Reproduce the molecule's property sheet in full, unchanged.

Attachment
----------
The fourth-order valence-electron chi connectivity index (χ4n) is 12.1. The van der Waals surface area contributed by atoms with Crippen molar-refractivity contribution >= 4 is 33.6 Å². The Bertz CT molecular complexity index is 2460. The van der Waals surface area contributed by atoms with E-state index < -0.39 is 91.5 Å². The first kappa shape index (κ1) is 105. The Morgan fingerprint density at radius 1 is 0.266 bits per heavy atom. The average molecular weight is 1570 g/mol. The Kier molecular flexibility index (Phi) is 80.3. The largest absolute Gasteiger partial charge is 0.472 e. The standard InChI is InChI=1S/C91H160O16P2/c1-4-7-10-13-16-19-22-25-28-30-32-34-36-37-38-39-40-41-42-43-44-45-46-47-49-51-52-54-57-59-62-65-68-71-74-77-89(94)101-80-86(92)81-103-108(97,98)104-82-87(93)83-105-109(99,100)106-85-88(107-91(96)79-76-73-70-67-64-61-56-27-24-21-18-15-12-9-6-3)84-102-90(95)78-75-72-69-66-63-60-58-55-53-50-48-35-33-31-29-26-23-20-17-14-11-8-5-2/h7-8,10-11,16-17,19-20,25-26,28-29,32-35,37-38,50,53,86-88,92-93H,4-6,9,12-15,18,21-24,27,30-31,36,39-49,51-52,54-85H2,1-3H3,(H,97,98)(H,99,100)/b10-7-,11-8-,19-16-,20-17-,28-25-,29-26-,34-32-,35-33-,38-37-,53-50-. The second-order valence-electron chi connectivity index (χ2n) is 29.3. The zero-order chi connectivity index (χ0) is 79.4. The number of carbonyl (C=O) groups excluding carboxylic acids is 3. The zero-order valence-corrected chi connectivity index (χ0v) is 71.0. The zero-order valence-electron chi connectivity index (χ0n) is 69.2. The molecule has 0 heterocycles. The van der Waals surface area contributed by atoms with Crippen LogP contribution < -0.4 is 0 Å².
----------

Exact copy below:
The fourth-order valence-electron chi connectivity index (χ4n) is 12.1. The van der Waals surface area contributed by atoms with Crippen molar-refractivity contribution >= 4 is 33.6 Å². The Bertz CT molecular complexity index is 2460. The van der Waals surface area contributed by atoms with E-state index < -0.39 is 91.5 Å². The first kappa shape index (κ1) is 105. The Morgan fingerprint density at radius 1 is 0.266 bits per heavy atom. The average molecular weight is 1570 g/mol. The Kier molecular flexibility index (Phi) is 80.3. The largest absolute Gasteiger partial charge is 0.472 e. The standard InChI is InChI=1S/C91H160O16P2/c1-4-7-10-13-16-19-22-25-28-30-32-34-36-37-38-39-40-41-42-43-44-45-46-47-49-51-52-54-57-59-62-65-68-71-74-77-89(94)101-80-86(92)81-103-108(97,98)104-82-87(93)83-105-109(99,100)106-85-88(107-91(96)79-76-73-70-67-64-61-56-27-24-21-18-15-12-9-6-3)84-102-90(95)78-75-72-69-66-63-60-58-55-53-50-48-35-33-31-29-26-23-20-17-14-11-8-5-2/h7-8,10-11,16-17,19-20,25-26,28-29,32-35,37-38,50,53,86-88,92-93H,4-6,9,12-15,18,21-24,27,30-31,36,39-49,51-52,54-85H2,1-3H3,(H,97,98)(H,99,100)/b10-7-,11-8-,19-16-,20-17-,28-25-,29-26-,34-32-,35-33-,38-37-,53-50-. The second-order valence-electron chi connectivity index (χ2n) is 29.3. The zero-order chi connectivity index (χ0) is 79.4. The number of carbonyl (C=O) groups excluding carboxylic acids is 3. The zero-order valence-corrected chi connectivity index (χ0v) is 71.0. The zero-order valence-electron chi connectivity index (χ0n) is 69.2. The molecule has 0 heterocycles. The van der Waals surface area contributed by atoms with Crippen LogP contribution < -0.4 is 0 Å².